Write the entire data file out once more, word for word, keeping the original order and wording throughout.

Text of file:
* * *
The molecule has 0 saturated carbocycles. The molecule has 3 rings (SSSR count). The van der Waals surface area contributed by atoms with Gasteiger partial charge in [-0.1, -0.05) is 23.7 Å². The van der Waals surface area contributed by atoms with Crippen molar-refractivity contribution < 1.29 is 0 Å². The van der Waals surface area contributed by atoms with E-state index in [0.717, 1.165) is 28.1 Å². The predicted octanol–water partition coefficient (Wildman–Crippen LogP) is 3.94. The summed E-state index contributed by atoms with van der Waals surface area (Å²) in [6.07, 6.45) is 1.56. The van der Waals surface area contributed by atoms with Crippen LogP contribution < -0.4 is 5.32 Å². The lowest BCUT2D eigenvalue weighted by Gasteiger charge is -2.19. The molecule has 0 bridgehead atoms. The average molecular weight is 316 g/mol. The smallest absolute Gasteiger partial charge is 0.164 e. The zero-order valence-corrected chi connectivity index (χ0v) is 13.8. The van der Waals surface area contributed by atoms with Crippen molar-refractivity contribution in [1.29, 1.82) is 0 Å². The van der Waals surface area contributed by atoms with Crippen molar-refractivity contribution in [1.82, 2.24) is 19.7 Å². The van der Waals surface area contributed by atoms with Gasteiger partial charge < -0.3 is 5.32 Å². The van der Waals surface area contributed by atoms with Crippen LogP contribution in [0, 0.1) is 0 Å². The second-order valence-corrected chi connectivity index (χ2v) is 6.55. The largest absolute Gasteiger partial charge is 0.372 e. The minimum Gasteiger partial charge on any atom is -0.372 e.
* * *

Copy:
The molecule has 0 saturated carbocycles. The molecule has 3 rings (SSSR count). The van der Waals surface area contributed by atoms with Gasteiger partial charge in [-0.1, -0.05) is 23.7 Å². The van der Waals surface area contributed by atoms with Crippen molar-refractivity contribution < 1.29 is 0 Å². The van der Waals surface area contributed by atoms with E-state index in [0.717, 1.165) is 28.1 Å². The predicted octanol–water partition coefficient (Wildman–Crippen LogP) is 3.94. The summed E-state index contributed by atoms with van der Waals surface area (Å²) in [6.07, 6.45) is 1.56. The van der Waals surface area contributed by atoms with Crippen LogP contribution < -0.4 is 5.32 Å². The lowest BCUT2D eigenvalue weighted by Gasteiger charge is -2.19. The molecule has 0 bridgehead atoms. The average molecular weight is 316 g/mol. The smallest absolute Gasteiger partial charge is 0.164 e. The zero-order valence-corrected chi connectivity index (χ0v) is 13.8. The van der Waals surface area contributed by atoms with Crippen molar-refractivity contribution in [1.29, 1.82) is 0 Å². The van der Waals surface area contributed by atoms with Crippen molar-refractivity contribution in [1.82, 2.24) is 19.7 Å². The van der Waals surface area contributed by atoms with Gasteiger partial charge < -0.3 is 5.32 Å². The van der Waals surface area contributed by atoms with Crippen LogP contribution in [0, 0.1) is 0 Å². The second-order valence-corrected chi connectivity index (χ2v) is 6.55. The largest absolute Gasteiger partial charge is 0.372 e. The minimum Gasteiger partial charge on any atom is -0.372 e.